Recommended Policies

Next, you should add recommended policies to the handbook. These policies, while not required, will demonstrate compliance with applicable federal, state and local laws and communicate to your employees the company’s commitment to compliance with these laws. Some examples include:

  • An Equal Employment Opportunity/Anti-Discrimination Policy – Identify the types of legally protected characteristics, include a statement that the company will not discriminate against employees based on these characteristics in any aspect of employment, and lay out a complaint procedure for employees who feel they have been subjected to discrimination.
  • An Anti-Sexual Harassment Policy – Define sexual harassment, outline the types of prohibited conduct that constitute sexual harassment (as well as other types of prohibited behavior, even if such behavior does not legally rise to the level of sexual harassment), and lay out a complaint procedure for employees who feel they have been subjected to harassment. (*Note, some states have laws in place that require employers to implement a sexual harassment policy and outline specific details that must be included in that policy.)
  • An Anti-Retaliation Policy – Identify the types of conduct that are deemed prohibited retaliation and a complaint procedure for employees who feel they have been subjected to retaliation.
  • A Reasonable Accommodation Policy – Set forth the company’s commitment to complying with federal, state and local laws concerning accommodating employees with disabilities, religious concerns, pregnancy and other protections afforded under applicable law, as well as a process for employees to request a reasonable accommodation.
  • Employee Leave Policies – Ensure that employees are informed of certain types of leave that are required under applicable federal, state and local laws.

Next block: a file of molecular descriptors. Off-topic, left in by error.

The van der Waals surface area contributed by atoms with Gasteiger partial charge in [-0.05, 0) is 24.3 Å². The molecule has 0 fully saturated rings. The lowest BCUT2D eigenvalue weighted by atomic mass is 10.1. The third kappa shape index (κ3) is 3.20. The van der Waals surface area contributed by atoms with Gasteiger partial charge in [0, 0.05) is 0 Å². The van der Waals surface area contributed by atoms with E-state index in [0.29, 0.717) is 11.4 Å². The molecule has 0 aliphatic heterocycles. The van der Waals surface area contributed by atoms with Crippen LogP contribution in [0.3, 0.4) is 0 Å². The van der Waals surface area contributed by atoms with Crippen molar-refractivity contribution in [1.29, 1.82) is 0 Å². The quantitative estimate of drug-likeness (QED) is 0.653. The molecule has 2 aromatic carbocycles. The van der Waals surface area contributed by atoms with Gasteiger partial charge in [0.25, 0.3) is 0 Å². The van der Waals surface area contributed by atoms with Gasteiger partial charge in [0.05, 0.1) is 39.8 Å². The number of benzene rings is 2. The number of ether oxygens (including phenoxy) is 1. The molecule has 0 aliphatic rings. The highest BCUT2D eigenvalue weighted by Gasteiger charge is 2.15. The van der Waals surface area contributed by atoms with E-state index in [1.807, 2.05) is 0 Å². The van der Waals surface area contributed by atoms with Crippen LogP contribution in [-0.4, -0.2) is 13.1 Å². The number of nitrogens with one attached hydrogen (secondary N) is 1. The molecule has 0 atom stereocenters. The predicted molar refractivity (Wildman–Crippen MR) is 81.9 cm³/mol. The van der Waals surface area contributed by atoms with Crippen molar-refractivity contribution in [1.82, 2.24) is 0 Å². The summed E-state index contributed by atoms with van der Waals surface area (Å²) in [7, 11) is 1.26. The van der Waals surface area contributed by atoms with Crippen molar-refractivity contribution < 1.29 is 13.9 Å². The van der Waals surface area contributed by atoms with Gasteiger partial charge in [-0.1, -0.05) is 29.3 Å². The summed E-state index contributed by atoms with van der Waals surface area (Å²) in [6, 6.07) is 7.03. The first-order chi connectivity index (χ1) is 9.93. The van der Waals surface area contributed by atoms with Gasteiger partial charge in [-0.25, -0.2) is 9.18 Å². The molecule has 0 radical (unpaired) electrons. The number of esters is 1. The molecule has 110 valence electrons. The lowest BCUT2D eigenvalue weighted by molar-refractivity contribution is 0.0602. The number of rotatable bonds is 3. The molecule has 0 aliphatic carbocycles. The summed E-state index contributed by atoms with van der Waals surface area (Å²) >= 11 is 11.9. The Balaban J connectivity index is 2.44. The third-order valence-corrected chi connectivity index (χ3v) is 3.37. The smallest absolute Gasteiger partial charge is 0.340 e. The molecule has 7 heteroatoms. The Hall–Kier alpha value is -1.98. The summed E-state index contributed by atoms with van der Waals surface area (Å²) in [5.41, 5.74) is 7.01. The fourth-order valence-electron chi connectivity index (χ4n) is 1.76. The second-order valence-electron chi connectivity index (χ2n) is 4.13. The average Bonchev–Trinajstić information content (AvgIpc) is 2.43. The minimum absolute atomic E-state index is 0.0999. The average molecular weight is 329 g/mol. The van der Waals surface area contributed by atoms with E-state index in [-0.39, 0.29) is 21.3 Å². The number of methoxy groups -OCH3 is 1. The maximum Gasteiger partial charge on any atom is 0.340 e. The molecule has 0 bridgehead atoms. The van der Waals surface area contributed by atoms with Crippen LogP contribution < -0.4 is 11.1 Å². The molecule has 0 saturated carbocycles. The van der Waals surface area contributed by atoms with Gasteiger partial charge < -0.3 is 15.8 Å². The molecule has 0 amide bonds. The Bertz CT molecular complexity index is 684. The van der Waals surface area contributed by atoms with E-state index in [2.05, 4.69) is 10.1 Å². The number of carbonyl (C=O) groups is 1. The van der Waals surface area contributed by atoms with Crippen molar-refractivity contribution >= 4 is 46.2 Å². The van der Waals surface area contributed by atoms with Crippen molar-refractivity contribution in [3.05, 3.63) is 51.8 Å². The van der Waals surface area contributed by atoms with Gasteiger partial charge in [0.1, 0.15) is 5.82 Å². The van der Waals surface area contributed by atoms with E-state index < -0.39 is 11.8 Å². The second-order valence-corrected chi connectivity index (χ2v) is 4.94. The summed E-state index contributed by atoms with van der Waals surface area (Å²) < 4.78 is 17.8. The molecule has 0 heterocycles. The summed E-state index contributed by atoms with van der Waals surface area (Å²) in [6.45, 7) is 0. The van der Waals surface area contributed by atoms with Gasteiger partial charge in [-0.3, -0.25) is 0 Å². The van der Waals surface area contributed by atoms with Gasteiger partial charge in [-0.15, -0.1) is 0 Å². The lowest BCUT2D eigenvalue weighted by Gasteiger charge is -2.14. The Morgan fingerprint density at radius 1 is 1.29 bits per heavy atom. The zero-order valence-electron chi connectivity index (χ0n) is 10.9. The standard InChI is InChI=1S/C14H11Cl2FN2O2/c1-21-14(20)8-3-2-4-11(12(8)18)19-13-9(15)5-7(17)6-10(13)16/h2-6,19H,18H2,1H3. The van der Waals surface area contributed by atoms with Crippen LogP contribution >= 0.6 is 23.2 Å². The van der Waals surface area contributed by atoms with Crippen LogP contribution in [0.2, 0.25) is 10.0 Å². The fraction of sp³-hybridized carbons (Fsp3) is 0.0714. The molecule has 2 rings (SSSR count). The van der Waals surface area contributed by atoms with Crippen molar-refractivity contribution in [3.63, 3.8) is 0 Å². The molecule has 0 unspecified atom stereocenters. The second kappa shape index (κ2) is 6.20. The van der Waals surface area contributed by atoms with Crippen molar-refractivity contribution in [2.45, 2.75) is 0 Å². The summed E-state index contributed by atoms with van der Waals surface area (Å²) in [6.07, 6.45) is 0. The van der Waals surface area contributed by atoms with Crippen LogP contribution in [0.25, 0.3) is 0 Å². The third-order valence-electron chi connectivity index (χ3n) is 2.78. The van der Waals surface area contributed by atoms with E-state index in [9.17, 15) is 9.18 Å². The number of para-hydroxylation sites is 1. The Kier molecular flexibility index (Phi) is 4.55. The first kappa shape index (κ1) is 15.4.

• Wage and Hour Policies – Addressing legal requirements related to employee wages, as well as employee scheduling and attendance and list who to contact about same.
  • Employee Conduct and Disciplinary Policies – Set forth the company’s expectations and processes for violations of those expectations.
  • Employee Benefit Policies – Outline core benefits provided to employees, such as health insurance, PTO, holidays, etc.
  • Workplace Safety Policies – Detailing how employees should handle workplace safety and when and how to report workplace safety concerns; and
  • Termination of Employment Policies – Address the company’s normal practices and procedures for departing employees.

Customized Policies

Finally, many employers choose to add additional policies to their employee handbooks addressing employee perks such as expense reimbursement, travel policies and other employee comps.

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The above information is only a broad overview of employee handbooks.  As with any important company document, employee handbooks should be prepared (or at least reviewed) by counsel to ensure compliance with applicable laws and should be continuously updated to ensure continued compliance with the constantly changing legal landscape.

Matthew Berger is a member of the firm's Labor & Employment Practice Group. He can be reached at 646.601.7658 or [email protected].

Contact National Emerging Companies & Venture Capital Practice Chair Elizabeth Sigety at [email protected] or 215.918.3554.